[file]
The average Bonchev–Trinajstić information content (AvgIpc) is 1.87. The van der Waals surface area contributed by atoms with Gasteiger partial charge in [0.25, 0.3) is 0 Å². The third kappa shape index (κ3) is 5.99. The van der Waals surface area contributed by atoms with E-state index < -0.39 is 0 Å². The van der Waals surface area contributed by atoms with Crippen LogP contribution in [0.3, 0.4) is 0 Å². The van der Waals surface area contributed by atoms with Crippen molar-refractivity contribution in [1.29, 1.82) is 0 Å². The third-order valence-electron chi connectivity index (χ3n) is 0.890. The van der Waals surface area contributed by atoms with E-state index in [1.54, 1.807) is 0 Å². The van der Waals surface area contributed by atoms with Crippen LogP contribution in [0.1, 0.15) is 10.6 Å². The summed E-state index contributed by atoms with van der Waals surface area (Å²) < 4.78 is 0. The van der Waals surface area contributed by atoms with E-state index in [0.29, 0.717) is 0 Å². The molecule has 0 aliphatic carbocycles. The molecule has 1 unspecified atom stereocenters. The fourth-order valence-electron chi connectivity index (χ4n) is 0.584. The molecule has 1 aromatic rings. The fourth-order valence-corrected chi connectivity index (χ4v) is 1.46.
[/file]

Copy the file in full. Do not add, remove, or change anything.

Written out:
The average Bonchev–Trinajstić information content (AvgIpc) is 1.87. The van der Waals surface area contributed by atoms with Gasteiger partial charge in [0.25, 0.3) is 0 Å². The third kappa shape index (κ3) is 5.99. The van der Waals surface area contributed by atoms with E-state index < -0.39 is 0 Å². The van der Waals surface area contributed by atoms with Crippen LogP contribution in [0.3, 0.4) is 0 Å². The van der Waals surface area contributed by atoms with Crippen molar-refractivity contribution in [1.29, 1.82) is 0 Å². The third-order valence-electron chi connectivity index (χ3n) is 0.890. The van der Waals surface area contributed by atoms with E-state index in [1.54, 1.807) is 0 Å². The van der Waals surface area contributed by atoms with Crippen LogP contribution in [0.1, 0.15) is 10.6 Å². The summed E-state index contributed by atoms with van der Waals surface area (Å²) < 4.78 is 0. The van der Waals surface area contributed by atoms with E-state index in [0.29, 0.717) is 0 Å². The molecule has 0 aliphatic carbocycles. The molecule has 1 unspecified atom stereocenters. The fourth-order valence-electron chi connectivity index (χ4n) is 0.584. The molecule has 1 aromatic rings. The fourth-order valence-corrected chi connectivity index (χ4v) is 1.46.